Archive | Biography | Resources | Discussion

Silent Mentoring
A simple but powerful effort by professional educators to reach out to these students and connect.
by Chick Moorman and Thomas Haller
New contributors to the Gazette
October 1, 2008

“Hello Jasmine,” Mrs. Roberts said as she passed the thirteen-year-old middle schooler in the hall between classes. Deliberate and sustained eye contact accompanied the simple greeting. Jasmine nodded and both student and educator continued on their way toward individual destinations.

The scenario above appears to be a typical exchange between a teacher and her student, the kind of thing that occurs routinely in any middle school, on any day, in any part of the world. In reality, this meeting is far from typical. Mrs. Johnson does not have Jasmine as a student and the greeting was planned deliberately with specific intention. It was part of a much larger effort called Silent Mentoring.

Silent Mentoring is a program currently being implemented by many schools who are concerned about students who do not appear to be connected. These isolates have few friends and spend much time alone. They eat by themselves, study by themselves, and walk the halls by themselves. They seem to be on the outside looking in and are never really part of the action. Silent Mentoring is an effort by professional educators to reach out to these students and connect.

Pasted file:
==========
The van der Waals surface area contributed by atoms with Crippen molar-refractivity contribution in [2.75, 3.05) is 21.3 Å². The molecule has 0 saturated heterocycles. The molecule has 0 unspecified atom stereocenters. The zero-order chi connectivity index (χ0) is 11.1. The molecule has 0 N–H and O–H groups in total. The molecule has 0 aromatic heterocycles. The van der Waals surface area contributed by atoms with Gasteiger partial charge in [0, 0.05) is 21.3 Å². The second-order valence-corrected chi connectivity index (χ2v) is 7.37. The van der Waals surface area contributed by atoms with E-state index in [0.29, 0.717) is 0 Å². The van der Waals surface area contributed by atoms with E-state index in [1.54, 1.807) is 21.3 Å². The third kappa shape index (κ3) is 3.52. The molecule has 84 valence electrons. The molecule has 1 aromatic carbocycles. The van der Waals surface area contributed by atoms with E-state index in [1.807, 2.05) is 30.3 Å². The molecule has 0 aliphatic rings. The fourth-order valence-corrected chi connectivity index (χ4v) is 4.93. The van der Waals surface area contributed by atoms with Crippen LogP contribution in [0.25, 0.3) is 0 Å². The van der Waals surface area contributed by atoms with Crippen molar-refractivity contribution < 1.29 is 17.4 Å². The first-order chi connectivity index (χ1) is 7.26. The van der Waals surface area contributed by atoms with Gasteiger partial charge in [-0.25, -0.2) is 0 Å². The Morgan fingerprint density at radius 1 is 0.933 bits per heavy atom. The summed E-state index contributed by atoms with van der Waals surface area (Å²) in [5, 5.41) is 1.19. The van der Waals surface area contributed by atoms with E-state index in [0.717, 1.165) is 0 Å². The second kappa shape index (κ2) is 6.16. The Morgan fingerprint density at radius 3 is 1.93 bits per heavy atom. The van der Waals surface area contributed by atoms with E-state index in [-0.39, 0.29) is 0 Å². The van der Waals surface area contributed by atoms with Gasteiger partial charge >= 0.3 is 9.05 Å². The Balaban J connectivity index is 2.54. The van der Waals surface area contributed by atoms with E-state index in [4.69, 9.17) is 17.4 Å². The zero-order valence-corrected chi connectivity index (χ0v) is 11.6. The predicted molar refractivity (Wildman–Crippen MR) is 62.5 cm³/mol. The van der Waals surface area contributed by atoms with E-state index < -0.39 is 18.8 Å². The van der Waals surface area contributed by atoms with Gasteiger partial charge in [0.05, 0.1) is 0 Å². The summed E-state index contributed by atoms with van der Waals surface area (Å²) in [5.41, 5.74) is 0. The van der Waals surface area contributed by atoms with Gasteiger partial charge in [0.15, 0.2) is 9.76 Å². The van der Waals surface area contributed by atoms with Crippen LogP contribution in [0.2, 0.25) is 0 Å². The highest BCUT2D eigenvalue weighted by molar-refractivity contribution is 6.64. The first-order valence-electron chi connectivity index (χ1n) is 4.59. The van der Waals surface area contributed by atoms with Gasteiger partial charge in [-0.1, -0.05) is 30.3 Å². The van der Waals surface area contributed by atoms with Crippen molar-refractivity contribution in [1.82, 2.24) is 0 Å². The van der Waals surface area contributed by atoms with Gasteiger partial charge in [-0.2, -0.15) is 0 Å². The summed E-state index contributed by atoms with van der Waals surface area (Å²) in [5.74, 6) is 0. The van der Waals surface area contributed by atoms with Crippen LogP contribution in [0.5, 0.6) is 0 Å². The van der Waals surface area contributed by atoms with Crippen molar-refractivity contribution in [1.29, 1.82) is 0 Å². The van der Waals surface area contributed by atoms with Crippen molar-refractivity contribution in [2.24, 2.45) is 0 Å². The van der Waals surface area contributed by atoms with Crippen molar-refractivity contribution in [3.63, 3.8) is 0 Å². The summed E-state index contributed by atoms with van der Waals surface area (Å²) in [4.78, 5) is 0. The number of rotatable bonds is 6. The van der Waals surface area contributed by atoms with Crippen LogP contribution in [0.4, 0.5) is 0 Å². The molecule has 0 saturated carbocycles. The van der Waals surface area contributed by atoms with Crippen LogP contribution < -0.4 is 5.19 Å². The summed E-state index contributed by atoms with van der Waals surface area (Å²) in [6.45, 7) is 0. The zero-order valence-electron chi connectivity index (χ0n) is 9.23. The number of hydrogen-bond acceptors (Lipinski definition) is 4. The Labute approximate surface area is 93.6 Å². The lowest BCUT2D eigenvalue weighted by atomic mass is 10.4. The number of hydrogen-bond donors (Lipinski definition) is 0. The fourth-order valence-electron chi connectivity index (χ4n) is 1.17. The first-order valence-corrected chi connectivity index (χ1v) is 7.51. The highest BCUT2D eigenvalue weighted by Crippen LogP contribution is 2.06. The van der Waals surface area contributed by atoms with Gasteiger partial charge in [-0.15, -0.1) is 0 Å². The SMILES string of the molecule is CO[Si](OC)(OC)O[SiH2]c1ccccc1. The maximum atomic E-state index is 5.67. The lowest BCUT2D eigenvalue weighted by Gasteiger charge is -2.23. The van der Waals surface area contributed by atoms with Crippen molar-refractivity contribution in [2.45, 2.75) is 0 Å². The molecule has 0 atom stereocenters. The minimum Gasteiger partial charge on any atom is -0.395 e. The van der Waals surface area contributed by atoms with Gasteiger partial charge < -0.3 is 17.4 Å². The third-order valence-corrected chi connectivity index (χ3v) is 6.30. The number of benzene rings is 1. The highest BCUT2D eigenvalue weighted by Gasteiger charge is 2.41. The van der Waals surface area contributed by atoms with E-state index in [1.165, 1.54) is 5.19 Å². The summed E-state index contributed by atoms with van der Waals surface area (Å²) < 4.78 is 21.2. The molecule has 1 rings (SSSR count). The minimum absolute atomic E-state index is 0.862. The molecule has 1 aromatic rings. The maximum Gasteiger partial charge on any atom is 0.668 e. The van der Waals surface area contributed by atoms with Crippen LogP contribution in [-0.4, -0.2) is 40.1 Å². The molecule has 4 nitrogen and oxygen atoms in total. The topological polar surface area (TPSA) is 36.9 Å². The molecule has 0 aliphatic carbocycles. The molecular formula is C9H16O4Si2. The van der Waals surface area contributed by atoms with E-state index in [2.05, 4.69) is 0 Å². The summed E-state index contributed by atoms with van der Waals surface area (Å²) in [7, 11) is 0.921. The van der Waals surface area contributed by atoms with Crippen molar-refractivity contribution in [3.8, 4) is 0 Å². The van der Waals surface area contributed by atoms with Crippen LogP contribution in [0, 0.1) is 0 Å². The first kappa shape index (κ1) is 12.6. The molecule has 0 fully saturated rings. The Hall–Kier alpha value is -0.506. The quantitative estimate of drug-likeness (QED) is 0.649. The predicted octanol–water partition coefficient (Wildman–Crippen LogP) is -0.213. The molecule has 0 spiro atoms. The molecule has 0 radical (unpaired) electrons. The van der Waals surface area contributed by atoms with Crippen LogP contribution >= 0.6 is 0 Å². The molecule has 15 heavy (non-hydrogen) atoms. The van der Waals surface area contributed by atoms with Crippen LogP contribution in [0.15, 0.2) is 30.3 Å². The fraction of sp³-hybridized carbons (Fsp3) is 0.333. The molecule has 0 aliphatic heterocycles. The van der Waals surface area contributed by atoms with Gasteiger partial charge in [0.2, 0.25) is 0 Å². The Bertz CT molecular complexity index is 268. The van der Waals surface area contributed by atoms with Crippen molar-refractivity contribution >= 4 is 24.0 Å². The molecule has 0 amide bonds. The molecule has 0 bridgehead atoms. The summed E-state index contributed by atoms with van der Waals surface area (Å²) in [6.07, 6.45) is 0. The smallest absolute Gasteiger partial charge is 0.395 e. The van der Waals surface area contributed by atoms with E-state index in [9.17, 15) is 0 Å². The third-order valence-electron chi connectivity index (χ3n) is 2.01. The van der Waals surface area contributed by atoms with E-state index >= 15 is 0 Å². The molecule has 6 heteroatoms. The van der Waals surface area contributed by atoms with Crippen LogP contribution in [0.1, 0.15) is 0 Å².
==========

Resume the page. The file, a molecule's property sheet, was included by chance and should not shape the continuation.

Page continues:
Students are identified as candidates for this program based on observations made by teachers, administrators, and counselors. The students are not told that they have been selected. They are matched with a volunteer educator, one who does not currently have the student in class. Not every teacher in these schools participate.

Once the educator and student are matched up the educators are expected to make three reach out efforts a week. Reach out strategies can include morning greetings, asking the student how he liked the assembly, or commenting on the book she or he selected in the media center. Other strategies that are detailed in the Silent Mentoring handbook include;

  1. Sending “I noticed” Statements.

    “I noticed you like to wear red.”

    “I noticed you real a lot of sports books.”

    “I noticed you got here a little late this morning.”

    “I noticed” is not designed to evaluate as in “I noticed you did a good job.” It is intended to deliver an important message,” I see you. You are not invisible here.”

  2. Touch with Your Eyes

    Use sustained eye contact. Eyes say, “I care about you. You are important to me.”

  3. Engage in Proximity Behavior